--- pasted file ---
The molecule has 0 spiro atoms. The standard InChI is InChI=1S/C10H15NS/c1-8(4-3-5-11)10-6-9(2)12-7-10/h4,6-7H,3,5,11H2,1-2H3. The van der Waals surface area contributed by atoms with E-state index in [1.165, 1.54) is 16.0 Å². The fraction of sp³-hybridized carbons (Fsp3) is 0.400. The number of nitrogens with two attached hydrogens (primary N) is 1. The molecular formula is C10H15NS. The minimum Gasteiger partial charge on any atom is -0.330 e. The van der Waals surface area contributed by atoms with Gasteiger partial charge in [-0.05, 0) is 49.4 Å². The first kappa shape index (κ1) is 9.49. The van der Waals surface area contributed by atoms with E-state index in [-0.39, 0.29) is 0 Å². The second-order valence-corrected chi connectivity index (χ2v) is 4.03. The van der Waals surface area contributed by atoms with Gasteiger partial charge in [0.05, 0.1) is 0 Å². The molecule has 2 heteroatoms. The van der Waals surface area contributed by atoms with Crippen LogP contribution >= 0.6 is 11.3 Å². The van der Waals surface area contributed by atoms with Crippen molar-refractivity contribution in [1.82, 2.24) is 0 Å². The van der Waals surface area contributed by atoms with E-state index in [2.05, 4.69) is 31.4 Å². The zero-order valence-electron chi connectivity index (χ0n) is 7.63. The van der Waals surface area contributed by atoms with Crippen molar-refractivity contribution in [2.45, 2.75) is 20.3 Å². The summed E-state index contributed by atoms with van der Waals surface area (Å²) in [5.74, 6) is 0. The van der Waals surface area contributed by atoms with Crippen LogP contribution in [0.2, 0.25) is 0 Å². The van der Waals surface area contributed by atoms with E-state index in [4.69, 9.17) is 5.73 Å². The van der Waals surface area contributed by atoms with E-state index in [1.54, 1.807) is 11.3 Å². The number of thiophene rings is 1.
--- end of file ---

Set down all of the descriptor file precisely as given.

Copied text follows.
The molecule has 0 spiro atoms. The standard InChI is InChI=1S/C10H15NS/c1-8(4-3-5-11)10-6-9(2)12-7-10/h4,6-7H,3,5,11H2,1-2H3. The van der Waals surface area contributed by atoms with E-state index in [1.165, 1.54) is 16.0 Å². The fraction of sp³-hybridized carbons (Fsp3) is 0.400. The number of nitrogens with two attached hydrogens (primary N) is 1. The molecular formula is C10H15NS. The minimum Gasteiger partial charge on any atom is -0.330 e. The van der Waals surface area contributed by atoms with Gasteiger partial charge in [-0.05, 0) is 49.4 Å². The first kappa shape index (κ1) is 9.49. The van der Waals surface area contributed by atoms with E-state index in [-0.39, 0.29) is 0 Å². The second-order valence-corrected chi connectivity index (χ2v) is 4.03. The van der Waals surface area contributed by atoms with Gasteiger partial charge in [0.05, 0.1) is 0 Å². The molecule has 2 heteroatoms. The van der Waals surface area contributed by atoms with Crippen LogP contribution >= 0.6 is 11.3 Å². The van der Waals surface area contributed by atoms with Crippen molar-refractivity contribution in [1.82, 2.24) is 0 Å². The van der Waals surface area contributed by atoms with E-state index in [2.05, 4.69) is 31.4 Å². The zero-order valence-electron chi connectivity index (χ0n) is 7.63. The van der Waals surface area contributed by atoms with Crippen molar-refractivity contribution in [2.45, 2.75) is 20.3 Å². The summed E-state index contributed by atoms with van der Waals surface area (Å²) in [5.74, 6) is 0. The van der Waals surface area contributed by atoms with Crippen LogP contribution in [0.2, 0.25) is 0 Å². The van der Waals surface area contributed by atoms with E-state index in [4.69, 9.17) is 5.73 Å². The van der Waals surface area contributed by atoms with E-state index in [1.54, 1.807) is 11.3 Å². The number of thiophene rings is 1.